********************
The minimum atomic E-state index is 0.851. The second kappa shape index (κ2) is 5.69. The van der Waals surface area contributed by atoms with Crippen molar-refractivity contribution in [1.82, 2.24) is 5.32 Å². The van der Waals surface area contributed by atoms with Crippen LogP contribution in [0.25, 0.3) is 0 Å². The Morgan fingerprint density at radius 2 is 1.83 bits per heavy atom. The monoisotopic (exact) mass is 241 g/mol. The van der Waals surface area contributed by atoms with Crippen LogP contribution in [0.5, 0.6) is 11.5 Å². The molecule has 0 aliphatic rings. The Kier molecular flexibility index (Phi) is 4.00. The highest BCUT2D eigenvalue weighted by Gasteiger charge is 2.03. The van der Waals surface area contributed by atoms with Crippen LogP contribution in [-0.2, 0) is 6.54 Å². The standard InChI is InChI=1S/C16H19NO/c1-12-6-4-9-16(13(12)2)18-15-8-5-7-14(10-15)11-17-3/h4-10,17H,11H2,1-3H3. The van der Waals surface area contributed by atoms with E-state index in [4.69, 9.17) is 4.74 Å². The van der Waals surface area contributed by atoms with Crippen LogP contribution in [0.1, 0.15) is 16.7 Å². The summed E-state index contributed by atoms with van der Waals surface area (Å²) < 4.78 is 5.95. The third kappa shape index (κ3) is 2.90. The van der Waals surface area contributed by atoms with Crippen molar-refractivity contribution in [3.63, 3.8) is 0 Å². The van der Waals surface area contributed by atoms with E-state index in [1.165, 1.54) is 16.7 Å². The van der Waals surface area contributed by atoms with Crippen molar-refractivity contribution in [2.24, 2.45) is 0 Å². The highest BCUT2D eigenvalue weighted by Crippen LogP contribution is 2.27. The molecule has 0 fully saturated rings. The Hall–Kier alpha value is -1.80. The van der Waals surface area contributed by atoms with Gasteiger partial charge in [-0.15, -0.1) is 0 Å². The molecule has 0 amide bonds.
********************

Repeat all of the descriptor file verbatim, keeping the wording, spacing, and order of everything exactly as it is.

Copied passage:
The minimum atomic E-state index is 0.851. The second kappa shape index (κ2) is 5.69. The van der Waals surface area contributed by atoms with Crippen molar-refractivity contribution in [1.82, 2.24) is 5.32 Å². The van der Waals surface area contributed by atoms with Crippen LogP contribution in [0.25, 0.3) is 0 Å². The Morgan fingerprint density at radius 2 is 1.83 bits per heavy atom. The monoisotopic (exact) mass is 241 g/mol. The van der Waals surface area contributed by atoms with Crippen LogP contribution in [0.5, 0.6) is 11.5 Å². The molecule has 0 aliphatic rings. The Kier molecular flexibility index (Phi) is 4.00. The highest BCUT2D eigenvalue weighted by Gasteiger charge is 2.03. The van der Waals surface area contributed by atoms with Crippen LogP contribution in [-0.2, 0) is 6.54 Å². The standard InChI is InChI=1S/C16H19NO/c1-12-6-4-9-16(13(12)2)18-15-8-5-7-14(10-15)11-17-3/h4-10,17H,11H2,1-3H3. The van der Waals surface area contributed by atoms with E-state index in [4.69, 9.17) is 4.74 Å². The van der Waals surface area contributed by atoms with Crippen LogP contribution in [0.1, 0.15) is 16.7 Å². The summed E-state index contributed by atoms with van der Waals surface area (Å²) < 4.78 is 5.95. The third kappa shape index (κ3) is 2.90. The van der Waals surface area contributed by atoms with Crippen molar-refractivity contribution in [3.63, 3.8) is 0 Å². The van der Waals surface area contributed by atoms with E-state index in [1.165, 1.54) is 16.7 Å². The van der Waals surface area contributed by atoms with Crippen molar-refractivity contribution in [2.24, 2.45) is 0 Å². The highest BCUT2D eigenvalue weighted by Crippen LogP contribution is 2.27. The molecule has 0 fully saturated rings. The Hall–Kier alpha value is -1.80. The van der Waals surface area contributed by atoms with Gasteiger partial charge in [-0.15, -0.1) is 0 Å². The molecule has 0 amide bonds.